A person’s experience of stress is subjective, and there is no right or wrong way to feel. Many factors can influence how a person responds to a challenging situation.

According to some psychologists, a significant factor is the resources to which a person has access. These resources could be physical objects, such as:

  • money
  • transport
  • a stable home

They could also be nonphysical resources, such as:

  • time
  • knowledge
  • energy
  • health
  • steady employment
  • healthy coping skills
  • social support

The conservation of resources (COR) theory predicts that those with more resources will cope more effectively with adversity. A 2021 study put this to the test by examining how 839 people responded to COVID-19 lockdowns in Spain.

Although many people reported some distress during this time, the researchers found that those with more personal resources experienced more eustress, particularly those who reported having “vitality.” This term refers to a sense of good mental and physical well-being.

Distress was associated with a lack of resources, particularly with regard to employment, job satisfaction, and the home environment. Those with a lack of space were more likely to experience distress.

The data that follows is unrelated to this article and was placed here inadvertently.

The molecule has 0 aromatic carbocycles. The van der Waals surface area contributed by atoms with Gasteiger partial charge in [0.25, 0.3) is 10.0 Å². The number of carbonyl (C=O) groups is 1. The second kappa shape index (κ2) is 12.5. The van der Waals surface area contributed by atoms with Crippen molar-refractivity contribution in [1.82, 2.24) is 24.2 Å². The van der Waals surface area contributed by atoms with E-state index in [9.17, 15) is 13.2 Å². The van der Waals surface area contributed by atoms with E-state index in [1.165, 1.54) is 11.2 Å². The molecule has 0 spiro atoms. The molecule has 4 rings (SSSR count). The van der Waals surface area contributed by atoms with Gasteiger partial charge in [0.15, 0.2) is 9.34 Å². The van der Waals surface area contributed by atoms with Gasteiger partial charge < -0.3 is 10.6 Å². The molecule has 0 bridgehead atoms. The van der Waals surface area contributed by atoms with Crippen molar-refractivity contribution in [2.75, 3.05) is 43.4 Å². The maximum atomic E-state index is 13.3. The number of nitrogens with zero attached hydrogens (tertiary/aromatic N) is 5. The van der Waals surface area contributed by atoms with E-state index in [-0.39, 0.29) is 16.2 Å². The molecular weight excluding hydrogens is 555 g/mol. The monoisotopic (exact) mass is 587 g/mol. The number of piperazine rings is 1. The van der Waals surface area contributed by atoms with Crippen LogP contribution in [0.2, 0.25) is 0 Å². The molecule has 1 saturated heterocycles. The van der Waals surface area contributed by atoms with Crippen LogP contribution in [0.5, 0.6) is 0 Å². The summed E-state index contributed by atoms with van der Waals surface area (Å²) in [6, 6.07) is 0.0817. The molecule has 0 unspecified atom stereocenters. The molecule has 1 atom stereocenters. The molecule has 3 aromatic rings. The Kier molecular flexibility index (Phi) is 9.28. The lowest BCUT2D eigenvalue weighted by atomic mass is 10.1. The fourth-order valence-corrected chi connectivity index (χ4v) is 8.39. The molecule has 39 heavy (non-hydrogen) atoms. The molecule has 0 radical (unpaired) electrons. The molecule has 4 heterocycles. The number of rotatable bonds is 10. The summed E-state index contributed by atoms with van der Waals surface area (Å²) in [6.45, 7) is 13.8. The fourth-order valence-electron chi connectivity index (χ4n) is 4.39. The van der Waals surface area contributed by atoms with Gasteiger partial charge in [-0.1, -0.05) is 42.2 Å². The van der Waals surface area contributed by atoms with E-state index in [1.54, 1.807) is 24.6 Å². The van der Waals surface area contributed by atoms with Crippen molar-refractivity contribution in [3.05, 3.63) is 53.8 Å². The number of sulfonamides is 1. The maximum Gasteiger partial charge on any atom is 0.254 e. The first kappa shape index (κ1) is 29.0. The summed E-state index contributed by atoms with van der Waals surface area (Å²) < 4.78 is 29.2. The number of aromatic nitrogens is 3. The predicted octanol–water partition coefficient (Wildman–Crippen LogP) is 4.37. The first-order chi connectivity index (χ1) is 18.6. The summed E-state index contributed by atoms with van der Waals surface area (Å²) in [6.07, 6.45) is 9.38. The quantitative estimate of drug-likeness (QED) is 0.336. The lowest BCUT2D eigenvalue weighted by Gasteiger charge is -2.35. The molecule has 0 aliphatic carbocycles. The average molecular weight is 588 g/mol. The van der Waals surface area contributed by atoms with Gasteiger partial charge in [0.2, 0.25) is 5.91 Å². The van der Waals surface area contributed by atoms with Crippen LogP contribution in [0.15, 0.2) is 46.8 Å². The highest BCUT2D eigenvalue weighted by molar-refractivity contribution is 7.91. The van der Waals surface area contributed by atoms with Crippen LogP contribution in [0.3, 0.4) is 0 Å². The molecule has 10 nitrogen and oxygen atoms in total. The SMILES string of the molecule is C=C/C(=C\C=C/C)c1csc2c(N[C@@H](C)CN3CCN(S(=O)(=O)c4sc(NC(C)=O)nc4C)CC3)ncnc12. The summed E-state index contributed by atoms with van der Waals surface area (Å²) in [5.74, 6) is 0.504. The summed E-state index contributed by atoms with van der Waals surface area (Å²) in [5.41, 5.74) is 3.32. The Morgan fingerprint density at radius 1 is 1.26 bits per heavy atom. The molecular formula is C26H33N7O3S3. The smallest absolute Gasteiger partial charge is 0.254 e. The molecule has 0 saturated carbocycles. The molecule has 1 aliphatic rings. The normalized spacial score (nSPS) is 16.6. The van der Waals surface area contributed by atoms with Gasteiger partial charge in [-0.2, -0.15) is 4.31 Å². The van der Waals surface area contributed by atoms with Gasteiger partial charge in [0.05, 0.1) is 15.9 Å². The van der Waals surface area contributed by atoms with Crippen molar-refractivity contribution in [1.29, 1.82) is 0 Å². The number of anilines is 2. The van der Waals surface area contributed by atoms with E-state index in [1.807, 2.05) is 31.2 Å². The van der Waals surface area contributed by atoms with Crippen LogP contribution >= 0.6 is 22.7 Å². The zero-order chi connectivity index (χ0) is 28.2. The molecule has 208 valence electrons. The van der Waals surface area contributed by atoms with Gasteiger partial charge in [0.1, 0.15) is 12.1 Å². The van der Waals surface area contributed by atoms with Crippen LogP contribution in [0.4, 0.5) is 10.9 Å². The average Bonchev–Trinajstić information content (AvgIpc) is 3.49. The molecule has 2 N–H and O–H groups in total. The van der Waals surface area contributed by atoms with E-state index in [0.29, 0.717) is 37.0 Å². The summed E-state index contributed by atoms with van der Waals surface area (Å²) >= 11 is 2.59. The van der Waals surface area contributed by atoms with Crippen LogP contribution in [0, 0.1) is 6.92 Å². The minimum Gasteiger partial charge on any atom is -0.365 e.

Stress is not necessarily always negative. Although stress of any type does take a toll on the body over time, it can be beneficial in the short term.

Stress occurs due to the activation of the sympathetic nervous system, which leads to the fight-or-flight response. The sympathetic nervous system helps people respond to things that scare them by:

  • sending blood to the muscles
  • increasing breathing rate and heart rate
  • releasing glucose into the bloodstream, which provides energy

In some situations, these physiological changes can give people an advantage. For example, an athlete with a manageable amount of stress may gain physical benefits from the extra energy and oxygen, ultimately aiding their performance.